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Dirac delta dimensionless?

  1. Sep 7, 2011 #1
    Probably a trivial question, but does Dirac delta function has (to have always) a physical dimension or is it used just as a auxiliary construct to express e.g. sudden force impulse, i.e. Force = Impulse \times \delta, where 'Impulse' carries the dimension?
    Any comments would be highly appreciated.
  2. jcsd
  3. Sep 7, 2011 #2


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    When people use the word 'Dirac delta function', they usually mean the function which acts like this:
    [tex] \int_{- \infty}^\infty f(t) \delta(t-T)dt=f(T)[/tex]
    Which is something different to what you're talking about. If I'm right, you're talking about Impulse=force times (small time interval), i.e.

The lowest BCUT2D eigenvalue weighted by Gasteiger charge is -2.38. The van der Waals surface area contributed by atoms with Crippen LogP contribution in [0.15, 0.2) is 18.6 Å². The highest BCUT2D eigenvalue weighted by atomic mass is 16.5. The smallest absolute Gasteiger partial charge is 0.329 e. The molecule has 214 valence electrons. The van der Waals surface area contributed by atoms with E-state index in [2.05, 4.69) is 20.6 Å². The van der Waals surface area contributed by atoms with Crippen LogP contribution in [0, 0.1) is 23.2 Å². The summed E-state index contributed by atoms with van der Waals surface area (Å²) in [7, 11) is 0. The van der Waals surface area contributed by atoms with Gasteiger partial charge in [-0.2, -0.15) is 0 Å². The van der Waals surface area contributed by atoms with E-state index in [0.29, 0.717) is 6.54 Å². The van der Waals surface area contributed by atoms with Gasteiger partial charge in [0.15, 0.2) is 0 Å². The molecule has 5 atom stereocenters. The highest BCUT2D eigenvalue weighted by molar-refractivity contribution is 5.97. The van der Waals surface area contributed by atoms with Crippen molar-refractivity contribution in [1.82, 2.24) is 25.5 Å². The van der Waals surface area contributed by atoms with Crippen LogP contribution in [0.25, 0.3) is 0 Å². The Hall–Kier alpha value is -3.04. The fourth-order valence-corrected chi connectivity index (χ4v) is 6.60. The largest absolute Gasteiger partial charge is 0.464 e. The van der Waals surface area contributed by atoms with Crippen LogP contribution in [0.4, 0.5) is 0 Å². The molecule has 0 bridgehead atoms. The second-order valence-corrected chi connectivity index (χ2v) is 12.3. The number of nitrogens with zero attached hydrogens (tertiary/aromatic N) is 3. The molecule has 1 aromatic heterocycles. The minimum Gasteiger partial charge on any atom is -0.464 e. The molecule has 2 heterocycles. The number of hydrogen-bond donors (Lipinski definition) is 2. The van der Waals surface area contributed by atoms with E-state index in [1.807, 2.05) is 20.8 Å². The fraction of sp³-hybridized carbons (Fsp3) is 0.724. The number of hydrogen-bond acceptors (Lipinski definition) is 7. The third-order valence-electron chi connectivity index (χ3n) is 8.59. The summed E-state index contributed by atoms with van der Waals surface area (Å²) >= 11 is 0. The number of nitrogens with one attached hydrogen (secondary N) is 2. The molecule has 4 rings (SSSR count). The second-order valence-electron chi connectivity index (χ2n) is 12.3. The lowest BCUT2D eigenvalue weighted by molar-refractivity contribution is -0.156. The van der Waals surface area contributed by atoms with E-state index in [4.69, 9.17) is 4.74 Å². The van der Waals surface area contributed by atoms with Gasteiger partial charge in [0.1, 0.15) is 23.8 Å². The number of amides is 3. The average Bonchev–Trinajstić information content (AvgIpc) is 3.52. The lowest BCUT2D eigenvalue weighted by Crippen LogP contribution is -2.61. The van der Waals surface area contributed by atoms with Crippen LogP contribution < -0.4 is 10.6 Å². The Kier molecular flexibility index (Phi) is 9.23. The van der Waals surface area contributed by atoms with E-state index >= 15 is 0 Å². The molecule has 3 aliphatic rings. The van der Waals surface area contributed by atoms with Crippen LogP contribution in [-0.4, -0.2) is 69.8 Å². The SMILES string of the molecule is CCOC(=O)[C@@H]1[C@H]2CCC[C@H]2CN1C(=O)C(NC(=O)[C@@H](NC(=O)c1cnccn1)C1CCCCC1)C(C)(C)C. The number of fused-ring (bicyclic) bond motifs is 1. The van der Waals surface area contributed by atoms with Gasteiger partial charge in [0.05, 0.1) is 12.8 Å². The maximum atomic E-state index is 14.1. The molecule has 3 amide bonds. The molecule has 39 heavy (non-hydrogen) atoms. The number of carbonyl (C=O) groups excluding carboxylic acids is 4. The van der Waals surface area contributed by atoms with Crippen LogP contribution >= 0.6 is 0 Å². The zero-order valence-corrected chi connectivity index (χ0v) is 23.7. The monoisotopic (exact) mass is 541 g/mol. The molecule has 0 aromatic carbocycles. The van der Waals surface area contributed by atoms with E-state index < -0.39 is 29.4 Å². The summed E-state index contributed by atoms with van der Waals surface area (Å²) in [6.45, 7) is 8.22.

[tex]I=F \ \delta t [/tex]
    In this case, the delta just signifies that the time interval is very small, and if we take it to be infinitesimally small, we get:
    Which allows us to calculate the change in momentum when a non-constant force is applied.

    So in this case, the delta carries the dimension of time. But I guess the use of delta doesn't always have to have dimension. (For example, it could be used to express a small change in some dimensionless ratio of parameters).
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